Q. Is the lease rate at market value? Were all uses considered?
Staff has not provided any information to substantiate their claim that it considered other uses with higher value. It simply only looked at the alternative use as agricultural land and completely disregarded all of the higher value uses being considered by the other Commissions. The detailed status of these deliberations was apparently not presented to Council by Staff for consideration.
Q. How was the lease rate determined?
Staff’s method of calculating comparable income relied solely on average almond orchard income in Yolo County which grossly underestimates average productive high quality almond ranch income. This is because the majority of almond orchards in the County are either older (20-25+ years) with declining yield or newly planted orchards(<5 years) that are just starting to dramatically increase yields. Modern productive almond orchards on close spacing with micro-sprinklers can easily produce average yields of 3,000 lbs of good almond meats per acre. Last year's average price from the Blue Diamond growers' coop was about $2.25 to 2.50/lb for good meats, depending on the quality and variety. Thus, a modern productive almond orchard should generate between $6,750 and $7,500/year in gross income. Alan Pryor has personally leased an almond orchard for over a decade for 25% of revenue and know of others who have paid and/or received 30% of revenue for leasing high quality orchards in their peak. At 25% of $6,750 per acre/year to 30% of $7,500 per acre/year, this would produce an average per acre return of $1,687.50 to $2,250 or just about 4-5 times what the City is receiving for their leased acreage. That the Staff did not have sufficient information to develop this analysis reflects how thoroughly this process was hidden from the City Commissions that would have better informed this negotiation.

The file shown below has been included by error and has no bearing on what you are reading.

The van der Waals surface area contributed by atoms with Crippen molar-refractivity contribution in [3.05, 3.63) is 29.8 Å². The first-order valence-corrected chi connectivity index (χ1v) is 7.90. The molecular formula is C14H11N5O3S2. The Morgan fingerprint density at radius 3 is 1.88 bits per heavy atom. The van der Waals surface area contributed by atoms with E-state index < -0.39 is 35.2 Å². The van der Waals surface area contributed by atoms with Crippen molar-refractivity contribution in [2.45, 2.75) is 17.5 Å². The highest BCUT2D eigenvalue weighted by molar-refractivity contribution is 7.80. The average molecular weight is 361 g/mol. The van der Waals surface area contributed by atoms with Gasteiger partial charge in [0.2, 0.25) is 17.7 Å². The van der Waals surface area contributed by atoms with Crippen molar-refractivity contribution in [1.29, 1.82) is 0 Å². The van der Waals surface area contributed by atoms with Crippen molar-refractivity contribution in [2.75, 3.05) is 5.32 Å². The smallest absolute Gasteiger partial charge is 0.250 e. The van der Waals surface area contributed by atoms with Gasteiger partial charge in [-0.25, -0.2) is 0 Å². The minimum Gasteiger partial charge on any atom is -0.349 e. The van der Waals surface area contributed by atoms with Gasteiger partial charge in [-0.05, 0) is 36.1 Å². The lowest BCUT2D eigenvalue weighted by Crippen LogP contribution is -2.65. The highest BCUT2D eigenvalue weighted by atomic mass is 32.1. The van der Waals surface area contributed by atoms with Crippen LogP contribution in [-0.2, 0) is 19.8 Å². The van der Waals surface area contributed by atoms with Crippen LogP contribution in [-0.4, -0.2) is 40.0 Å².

Q. The City did not utilize the RFP process for this solar deal. Why?